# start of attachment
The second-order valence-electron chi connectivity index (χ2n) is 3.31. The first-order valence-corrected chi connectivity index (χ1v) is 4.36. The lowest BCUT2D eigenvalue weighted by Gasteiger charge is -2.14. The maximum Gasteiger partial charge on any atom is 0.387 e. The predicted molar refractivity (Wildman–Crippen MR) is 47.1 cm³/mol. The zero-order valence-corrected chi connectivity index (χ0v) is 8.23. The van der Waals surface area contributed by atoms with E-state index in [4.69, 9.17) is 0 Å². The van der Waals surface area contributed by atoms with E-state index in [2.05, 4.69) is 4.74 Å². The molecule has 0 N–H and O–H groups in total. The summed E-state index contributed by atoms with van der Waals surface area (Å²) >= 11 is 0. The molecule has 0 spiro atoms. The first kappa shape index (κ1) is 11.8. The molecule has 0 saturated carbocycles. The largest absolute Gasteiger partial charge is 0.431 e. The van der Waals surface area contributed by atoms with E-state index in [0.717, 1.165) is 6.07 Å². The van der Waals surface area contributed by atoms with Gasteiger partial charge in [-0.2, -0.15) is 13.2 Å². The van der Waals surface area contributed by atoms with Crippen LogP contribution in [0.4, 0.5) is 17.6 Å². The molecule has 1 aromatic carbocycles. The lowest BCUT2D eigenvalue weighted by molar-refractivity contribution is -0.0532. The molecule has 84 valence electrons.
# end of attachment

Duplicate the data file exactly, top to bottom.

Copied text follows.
The second-order valence-electron chi connectivity index (χ2n) is 3.31. The first-order valence-corrected chi connectivity index (χ1v) is 4.36. The lowest BCUT2D eigenvalue weighted by Gasteiger charge is -2.14. The maximum Gasteiger partial charge on any atom is 0.387 e. The predicted molar refractivity (Wildman–Crippen MR) is 47.1 cm³/mol. The zero-order valence-corrected chi connectivity index (χ0v) is 8.23. The van der Waals surface area contributed by atoms with E-state index in [4.69, 9.17) is 0 Å². The van der Waals surface area contributed by atoms with E-state index in [2.05, 4.69) is 4.74 Å². The molecule has 0 N–H and O–H groups in total. The summed E-state index contributed by atoms with van der Waals surface area (Å²) >= 11 is 0. The molecule has 0 spiro atoms. The first kappa shape index (κ1) is 11.8. The molecule has 0 saturated carbocycles. The largest absolute Gasteiger partial charge is 0.431 e. The van der Waals surface area contributed by atoms with E-state index in [0.717, 1.165) is 6.07 Å². The van der Waals surface area contributed by atoms with Gasteiger partial charge in [-0.2, -0.15) is 13.2 Å². The van der Waals surface area contributed by atoms with Crippen LogP contribution in [0.4, 0.5) is 17.6 Å². The molecule has 1 aromatic carbocycles. The lowest BCUT2D eigenvalue weighted by molar-refractivity contribution is -0.0532. The molecule has 84 valence electrons.